On the whole, Browbeats Presents Wither Wing is a great concept of strong interest to any fan of alternative music, especially of these featured musicians. The songs are well-made and catchy, drawing on recognizable classic and modern rock sounds which are kept far from staleness by the dynamic personalities of the players. Just don't expect the original's same sense of spiritual searching.
By Josh Spencer  (9/13/98)

For fans of the previous Browbeats collection, this new album is a rude awakening. The more gentle, acoustic vibes of the previous collection have been mostly shoved aside for Michael Knott's signature brand of LSU-style rock'n' roll here. In fact, this collection sounds and feels most like the brash rock of an Aunt Betty's album, particularly their last one, Ford Supersonic, which continued their 1990s version of alternative tunes awash with more classic rock underpinnings. Not coincidently, Knott wrote or co-wrote all these songs; four are repeats from the Ford Supersonic collection (the difference being primarily that Terry Taylor of Daniel Amos and Scott Siletta of PlankEye guest on vocals for these versions). There are some shades of Michael Knott's solo work from Strip Cycle, too, and again another repeat, this time with "Tatoo" getting the full-throttle rock treatment and actually improving on the original's energy.

The Browbeats band is primarily a mix of former Aunt Betty's and Prayer Chain members, so the alterna-rock playing is decidedly solid throughout, without quite reaching the heights either of those bands have taken us to on their own. You also cannot go wrong with the guest vocalists, which include Adam Again's Gene Eugene on an appropriately plaintive yet peppy tune, Jason Martin from Starflyer 59 on a suitably dreamy rock number, and Every Day Life's Ted Cookerly starring as a guest rapper on the opening track, "Stonergirl." In particular Eugene's take on "Out of Time" is a rare mellower moment and an album highlight due to his respectable melancholic delivery. He also played the album's keyboard parts. Naturally, Michael Knott himself sings a handful of these songs, including the quirky "Herb's Garage" and "Ricki Racer." The sum of these eclectic parts is an enjoyable 40 minutes of trademark Knott and friends fun.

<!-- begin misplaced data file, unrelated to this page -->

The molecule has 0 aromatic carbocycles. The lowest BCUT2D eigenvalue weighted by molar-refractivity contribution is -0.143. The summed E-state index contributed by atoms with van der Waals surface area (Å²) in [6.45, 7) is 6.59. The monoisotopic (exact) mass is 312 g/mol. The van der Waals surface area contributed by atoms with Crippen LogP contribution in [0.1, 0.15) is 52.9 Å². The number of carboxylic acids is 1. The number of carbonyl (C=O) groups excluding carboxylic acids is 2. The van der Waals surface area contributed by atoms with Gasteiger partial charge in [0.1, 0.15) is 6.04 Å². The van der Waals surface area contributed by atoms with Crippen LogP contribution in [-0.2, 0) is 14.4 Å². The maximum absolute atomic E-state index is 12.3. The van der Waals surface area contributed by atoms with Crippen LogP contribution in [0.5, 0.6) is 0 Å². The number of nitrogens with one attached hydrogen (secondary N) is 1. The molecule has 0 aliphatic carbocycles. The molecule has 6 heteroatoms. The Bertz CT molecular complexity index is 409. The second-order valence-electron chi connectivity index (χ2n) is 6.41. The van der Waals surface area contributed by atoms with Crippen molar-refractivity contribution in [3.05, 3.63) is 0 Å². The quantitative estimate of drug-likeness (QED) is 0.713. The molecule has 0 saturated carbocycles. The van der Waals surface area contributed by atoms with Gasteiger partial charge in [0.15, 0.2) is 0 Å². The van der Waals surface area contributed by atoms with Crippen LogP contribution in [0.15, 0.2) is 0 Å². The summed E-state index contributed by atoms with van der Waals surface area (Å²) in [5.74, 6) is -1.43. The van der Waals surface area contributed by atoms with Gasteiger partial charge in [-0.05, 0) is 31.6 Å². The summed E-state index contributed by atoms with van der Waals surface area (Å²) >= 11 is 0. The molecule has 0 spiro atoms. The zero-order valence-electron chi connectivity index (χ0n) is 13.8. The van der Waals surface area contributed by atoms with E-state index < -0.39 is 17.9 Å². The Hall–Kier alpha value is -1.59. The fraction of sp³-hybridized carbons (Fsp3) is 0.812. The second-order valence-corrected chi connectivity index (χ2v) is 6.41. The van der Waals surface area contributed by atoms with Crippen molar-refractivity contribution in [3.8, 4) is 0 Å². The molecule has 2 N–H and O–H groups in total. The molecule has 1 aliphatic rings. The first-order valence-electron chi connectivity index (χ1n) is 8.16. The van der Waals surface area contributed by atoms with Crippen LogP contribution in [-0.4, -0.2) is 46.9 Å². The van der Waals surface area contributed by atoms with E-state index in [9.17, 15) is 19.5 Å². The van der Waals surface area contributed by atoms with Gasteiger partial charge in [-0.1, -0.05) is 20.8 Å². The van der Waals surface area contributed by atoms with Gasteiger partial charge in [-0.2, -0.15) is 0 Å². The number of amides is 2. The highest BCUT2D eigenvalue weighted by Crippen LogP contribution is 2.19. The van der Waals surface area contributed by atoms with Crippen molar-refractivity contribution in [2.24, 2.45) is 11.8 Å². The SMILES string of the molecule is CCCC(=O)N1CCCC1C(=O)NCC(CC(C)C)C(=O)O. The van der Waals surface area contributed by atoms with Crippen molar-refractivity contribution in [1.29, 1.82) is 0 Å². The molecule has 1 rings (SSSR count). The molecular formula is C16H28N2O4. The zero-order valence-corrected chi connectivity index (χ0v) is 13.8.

Michael Knott is prolific; in fact, he is more prolific than most songwriters (with VOL's Bill Mallonee and DA's Terry Taylor being noted competitors for the coveted "Most Prolific" title). Given Knott's ability to pen a tune at the drop of a high-hat, this collection curiously offers more retreaded material than most of his projects. Without questioning Knott's motives about whether this collection was truly conceived as an entity unto itself, it certainly serves as a means of marketing his music to a larger audience by including a gaggle of guest vocalists. Perhaps his decision to include former material was made for artistic reasons, or simply to provide better access to songs from the Aunt Betty's harder to find Ford Supersonic album, or both. Maybe Knott just liked the idea of hearing friends like Terry Taylor sing his songs (and I quite agree). Regardless, Knott's music deserves to be heard in any form, and the sheer cheer of this rollicking set will have you exceeding the speed limit if you're not careful.

By  Steven Stuart Baldwin (3/8/99)